Joyce Carol Oates at The New Yorker:
When Theodor Adorno declared, in 1949, that “to write poetry after Auschwitz is barbaric,” he could hardly have anticipated the ensuing quantity of poetry and prose that actually concerned itself with the Holocaust, still less its astonishing range and depth. The category now encompasses the densely narrated psychological-historical realism of André Schwarz-Bart and Imre Kertész, the Kafka-inspired dreamscapes of Aharon Appelfeld, and, later, the elliptical, deeply original fictions of W. G. Sebald. As the generations of firsthand witnesses give way to younger generations, literary works that confront the subject have often been more circumspect; recent novels by Susanna Moore and Ayelet Waldman achieve their emotional power by focussing upon characters peripheral to the terrible European history that has nonetheless altered their lives. The conflagration must be glimpsed indirectly, following Appelfeld’s admonition that “one does not look directly into the sun.”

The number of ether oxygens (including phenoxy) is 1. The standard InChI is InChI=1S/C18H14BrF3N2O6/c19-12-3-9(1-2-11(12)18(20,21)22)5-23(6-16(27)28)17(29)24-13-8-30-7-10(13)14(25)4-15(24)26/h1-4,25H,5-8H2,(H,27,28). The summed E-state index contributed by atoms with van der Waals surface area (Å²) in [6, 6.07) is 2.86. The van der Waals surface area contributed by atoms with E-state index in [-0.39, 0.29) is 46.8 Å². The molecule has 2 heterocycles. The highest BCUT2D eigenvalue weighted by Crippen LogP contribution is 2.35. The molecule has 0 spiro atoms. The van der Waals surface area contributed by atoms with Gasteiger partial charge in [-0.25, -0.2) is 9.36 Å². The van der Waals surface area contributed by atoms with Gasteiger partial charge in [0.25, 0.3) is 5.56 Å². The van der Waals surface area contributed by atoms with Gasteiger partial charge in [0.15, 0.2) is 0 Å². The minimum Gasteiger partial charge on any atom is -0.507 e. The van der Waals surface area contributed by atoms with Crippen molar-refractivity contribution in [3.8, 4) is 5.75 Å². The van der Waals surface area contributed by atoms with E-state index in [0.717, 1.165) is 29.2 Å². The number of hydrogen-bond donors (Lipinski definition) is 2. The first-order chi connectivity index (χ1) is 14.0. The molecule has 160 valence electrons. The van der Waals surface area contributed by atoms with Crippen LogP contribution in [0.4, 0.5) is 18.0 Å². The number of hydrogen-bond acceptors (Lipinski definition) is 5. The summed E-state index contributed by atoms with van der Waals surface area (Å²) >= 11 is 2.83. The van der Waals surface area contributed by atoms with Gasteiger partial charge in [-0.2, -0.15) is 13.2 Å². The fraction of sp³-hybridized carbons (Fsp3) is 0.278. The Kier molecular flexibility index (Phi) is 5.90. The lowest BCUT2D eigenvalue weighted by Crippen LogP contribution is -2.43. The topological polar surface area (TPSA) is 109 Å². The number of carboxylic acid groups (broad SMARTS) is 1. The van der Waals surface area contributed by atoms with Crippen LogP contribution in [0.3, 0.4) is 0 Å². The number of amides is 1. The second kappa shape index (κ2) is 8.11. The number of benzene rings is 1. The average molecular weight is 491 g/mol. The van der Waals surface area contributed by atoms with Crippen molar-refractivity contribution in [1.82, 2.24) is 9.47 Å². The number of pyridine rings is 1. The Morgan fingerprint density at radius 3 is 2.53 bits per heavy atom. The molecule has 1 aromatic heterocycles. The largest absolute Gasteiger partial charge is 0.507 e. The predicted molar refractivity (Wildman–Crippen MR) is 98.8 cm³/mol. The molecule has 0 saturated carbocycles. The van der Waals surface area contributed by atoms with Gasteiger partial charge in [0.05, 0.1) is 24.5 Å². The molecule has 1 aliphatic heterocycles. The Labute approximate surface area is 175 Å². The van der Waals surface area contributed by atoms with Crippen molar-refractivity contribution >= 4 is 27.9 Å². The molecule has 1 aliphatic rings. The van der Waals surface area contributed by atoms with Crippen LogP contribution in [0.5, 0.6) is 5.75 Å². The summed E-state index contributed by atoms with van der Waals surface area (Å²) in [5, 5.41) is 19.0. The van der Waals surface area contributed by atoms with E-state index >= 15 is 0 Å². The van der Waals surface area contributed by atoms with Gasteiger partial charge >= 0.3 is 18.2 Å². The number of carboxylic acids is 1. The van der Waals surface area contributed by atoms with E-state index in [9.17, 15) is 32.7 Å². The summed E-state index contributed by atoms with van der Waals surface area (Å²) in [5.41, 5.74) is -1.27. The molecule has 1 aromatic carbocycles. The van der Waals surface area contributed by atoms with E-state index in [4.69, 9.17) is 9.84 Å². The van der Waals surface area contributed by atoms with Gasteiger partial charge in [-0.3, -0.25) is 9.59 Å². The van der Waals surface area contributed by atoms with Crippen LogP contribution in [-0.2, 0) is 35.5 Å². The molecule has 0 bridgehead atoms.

Such circumspection has not been Martin Amis’s strategy in approaching the Holocaust. The Nazi death camps at Auschwitz provide a setting for Amis’s tour de force “Time’s Arrow: or The Nature of the Offense” (1991), in which the lifetime of a Nazi doctor-experimenter is presented in reverse chronological order, from the instant of his death (as the affable American Tod Friendly) to his conception (as the ominously named German Odilo Unverdorben), witnessed by a part of himself that seems to be his conscience, or his soul.